From NASSCOM’S President Debjani Ghosh to Bacardi’s CEO Mahesh Madhavan, Mumbai-based B-school SPJIMR’s network of notable alumni is endless. Founded in 1981, the institute’s student-centric approach has worked well for it. And Varun Nagaraj, who took charge as Dean in September 2021, attests to the fact that the relationship between the faculty and the students of this institute is “incredibly surprising”. “We’re the smallest in terms of our student intake. Here we have our students staying connected with the faculty and continuing that handholding from an instructional point of view. It’s something I have never seen in any other university,” says Nagaraj. He adds that another thing that works for them is the selection criteria. “As compared to many other business schools, we have a more balanced selection scheme. You will actually see a wider spread amongst our students in terms of their cut-off scores. We will have people with lower scores because we found something interesting about them or they might be the ones that can adapt to change,” he adds.

Adapting to change in a VUCA world is the biggest differentiator of how well an institute and its students perform. One of the strengths of SPJIMR lies in its approach of balancing traditional management principles with con temporary skills. “VUCA is all about something you’re confronting for the first time, and new situations call for new solutions. Sometimes, B-schools get hung up in what you would call ‘the jargon of the day’: whether it’s AI, analytics or design thinking,” he says. For Nagaraj, basic principles like critical thinking, scientific reasoning, philosophy of science, systems thinking, etc., which are required for innovation, are eternal: “They are not a tool or a technique; they are core principles of how people should think if they want to be innovators. I think that’s what business schools should focus on.”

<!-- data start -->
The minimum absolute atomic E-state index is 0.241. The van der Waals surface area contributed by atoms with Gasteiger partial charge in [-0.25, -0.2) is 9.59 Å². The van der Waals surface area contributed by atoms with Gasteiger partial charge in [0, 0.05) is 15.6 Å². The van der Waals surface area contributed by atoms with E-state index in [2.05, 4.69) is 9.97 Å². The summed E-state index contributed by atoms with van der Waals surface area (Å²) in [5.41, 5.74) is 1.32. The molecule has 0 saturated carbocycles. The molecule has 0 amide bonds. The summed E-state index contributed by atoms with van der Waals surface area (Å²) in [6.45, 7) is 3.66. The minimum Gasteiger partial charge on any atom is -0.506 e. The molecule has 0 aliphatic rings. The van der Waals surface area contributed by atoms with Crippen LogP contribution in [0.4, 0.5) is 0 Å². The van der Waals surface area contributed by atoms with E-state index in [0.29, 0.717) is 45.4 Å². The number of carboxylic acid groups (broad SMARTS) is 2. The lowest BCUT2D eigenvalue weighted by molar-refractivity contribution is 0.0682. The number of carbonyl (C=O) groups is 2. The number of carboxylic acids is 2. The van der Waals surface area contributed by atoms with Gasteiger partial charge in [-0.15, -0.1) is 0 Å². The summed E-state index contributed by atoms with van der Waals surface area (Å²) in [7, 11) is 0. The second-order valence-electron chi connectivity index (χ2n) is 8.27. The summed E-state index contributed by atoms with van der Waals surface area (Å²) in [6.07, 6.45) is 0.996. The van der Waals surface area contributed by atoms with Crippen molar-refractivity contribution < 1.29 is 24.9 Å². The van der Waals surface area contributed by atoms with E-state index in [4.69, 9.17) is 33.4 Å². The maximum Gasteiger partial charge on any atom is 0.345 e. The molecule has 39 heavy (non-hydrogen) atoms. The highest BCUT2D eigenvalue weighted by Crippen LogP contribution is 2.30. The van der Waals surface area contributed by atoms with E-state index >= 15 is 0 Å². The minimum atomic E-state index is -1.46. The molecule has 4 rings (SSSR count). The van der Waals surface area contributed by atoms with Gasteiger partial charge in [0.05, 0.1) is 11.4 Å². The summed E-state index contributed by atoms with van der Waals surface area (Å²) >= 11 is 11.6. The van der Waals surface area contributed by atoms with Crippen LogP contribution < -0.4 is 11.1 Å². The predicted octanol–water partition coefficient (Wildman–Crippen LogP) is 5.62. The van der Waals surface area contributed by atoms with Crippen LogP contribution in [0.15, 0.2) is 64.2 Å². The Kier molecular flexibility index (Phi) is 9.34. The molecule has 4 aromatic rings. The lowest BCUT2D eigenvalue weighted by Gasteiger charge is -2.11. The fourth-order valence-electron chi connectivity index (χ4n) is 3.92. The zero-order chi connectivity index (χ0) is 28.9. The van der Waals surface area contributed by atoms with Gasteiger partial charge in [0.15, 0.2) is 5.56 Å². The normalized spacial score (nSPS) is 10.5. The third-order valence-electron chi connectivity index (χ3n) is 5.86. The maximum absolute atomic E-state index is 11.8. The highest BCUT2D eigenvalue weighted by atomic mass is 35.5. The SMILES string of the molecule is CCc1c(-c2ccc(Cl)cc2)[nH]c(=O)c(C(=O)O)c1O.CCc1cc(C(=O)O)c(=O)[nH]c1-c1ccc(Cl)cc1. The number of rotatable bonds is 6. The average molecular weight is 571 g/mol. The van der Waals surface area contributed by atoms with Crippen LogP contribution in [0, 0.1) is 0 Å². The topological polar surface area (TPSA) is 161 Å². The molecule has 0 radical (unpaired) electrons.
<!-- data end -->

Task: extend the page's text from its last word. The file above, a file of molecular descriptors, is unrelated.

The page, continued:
The key, he says, is to keep a fine balance between the fundamentals and the skills that one will require on Day One on the job. “You have to expose your students to today’s tech, because that is what they’re going to do on Day One, but the employer is also hiring them for Day 10 and Day 1,000 on the job, and that will be a lot better if their principles are strong because the current technologies would have changed by then,” he says. Over the years, there have been courses like cloud computing that have stood the test of time and topics like Web 3.0 that have not. “Business schools introduced a Web 3.0 class in 2018 and pulled it out in 2020. I’m sure some schools are introducing courses on Metaverse right now. But the key is to stick to the basics. I’m a strong advocate for the focus on fundamentals in management education,” he says. -- Prerna Lidhoo